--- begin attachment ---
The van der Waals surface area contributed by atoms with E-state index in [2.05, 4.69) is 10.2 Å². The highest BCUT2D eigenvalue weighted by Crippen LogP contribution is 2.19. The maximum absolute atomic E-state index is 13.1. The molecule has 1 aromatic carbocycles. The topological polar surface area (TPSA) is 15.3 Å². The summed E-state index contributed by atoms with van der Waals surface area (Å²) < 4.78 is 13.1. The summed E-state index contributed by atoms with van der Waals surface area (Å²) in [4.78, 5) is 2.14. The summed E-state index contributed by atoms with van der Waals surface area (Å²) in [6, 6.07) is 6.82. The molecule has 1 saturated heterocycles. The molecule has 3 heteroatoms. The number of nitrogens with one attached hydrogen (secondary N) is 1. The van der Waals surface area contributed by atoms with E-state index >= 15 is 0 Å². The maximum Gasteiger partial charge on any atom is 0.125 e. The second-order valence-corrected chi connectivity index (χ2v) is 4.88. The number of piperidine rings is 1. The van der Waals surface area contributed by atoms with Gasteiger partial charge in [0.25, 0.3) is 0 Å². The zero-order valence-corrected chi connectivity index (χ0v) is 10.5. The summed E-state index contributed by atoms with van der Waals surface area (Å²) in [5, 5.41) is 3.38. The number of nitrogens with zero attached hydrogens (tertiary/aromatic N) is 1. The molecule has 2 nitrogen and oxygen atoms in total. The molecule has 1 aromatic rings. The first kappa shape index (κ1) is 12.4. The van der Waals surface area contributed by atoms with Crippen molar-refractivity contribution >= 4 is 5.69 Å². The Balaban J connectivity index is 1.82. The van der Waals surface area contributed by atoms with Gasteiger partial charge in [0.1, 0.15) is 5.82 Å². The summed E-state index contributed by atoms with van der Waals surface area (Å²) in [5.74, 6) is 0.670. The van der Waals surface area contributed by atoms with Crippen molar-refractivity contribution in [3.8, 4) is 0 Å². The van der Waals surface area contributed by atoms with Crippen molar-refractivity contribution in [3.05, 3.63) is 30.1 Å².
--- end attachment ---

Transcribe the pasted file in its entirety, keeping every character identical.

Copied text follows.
The van der Waals surface area contributed by atoms with E-state index in [2.05, 4.69) is 10.2 Å². The highest BCUT2D eigenvalue weighted by Crippen LogP contribution is 2.19. The maximum absolute atomic E-state index is 13.1. The molecule has 1 aromatic carbocycles. The topological polar surface area (TPSA) is 15.3 Å². The summed E-state index contributed by atoms with van der Waals surface area (Å²) < 4.78 is 13.1. The summed E-state index contributed by atoms with van der Waals surface area (Å²) in [4.78, 5) is 2.14. The summed E-state index contributed by atoms with van der Waals surface area (Å²) in [6, 6.07) is 6.82. The molecule has 1 saturated heterocycles. The molecule has 3 heteroatoms. The number of nitrogens with one attached hydrogen (secondary N) is 1. The van der Waals surface area contributed by atoms with E-state index >= 15 is 0 Å². The maximum Gasteiger partial charge on any atom is 0.125 e. The second-order valence-corrected chi connectivity index (χ2v) is 4.88. The number of piperidine rings is 1. The van der Waals surface area contributed by atoms with Gasteiger partial charge in [0.25, 0.3) is 0 Å². The zero-order valence-corrected chi connectivity index (χ0v) is 10.5. The summed E-state index contributed by atoms with van der Waals surface area (Å²) in [5, 5.41) is 3.38. The number of nitrogens with zero attached hydrogens (tertiary/aromatic N) is 1. The molecule has 2 nitrogen and oxygen atoms in total. The molecule has 1 aromatic rings. The first kappa shape index (κ1) is 12.4. The van der Waals surface area contributed by atoms with Crippen molar-refractivity contribution >= 4 is 5.69 Å². The Balaban J connectivity index is 1.82. The van der Waals surface area contributed by atoms with Gasteiger partial charge in [0.1, 0.15) is 5.82 Å². The summed E-state index contributed by atoms with van der Waals surface area (Å²) in [5.74, 6) is 0.670. The van der Waals surface area contributed by atoms with Crippen molar-refractivity contribution in [3.8, 4) is 0 Å². The van der Waals surface area contributed by atoms with Crippen molar-refractivity contribution in [3.05, 3.63) is 30.1 Å².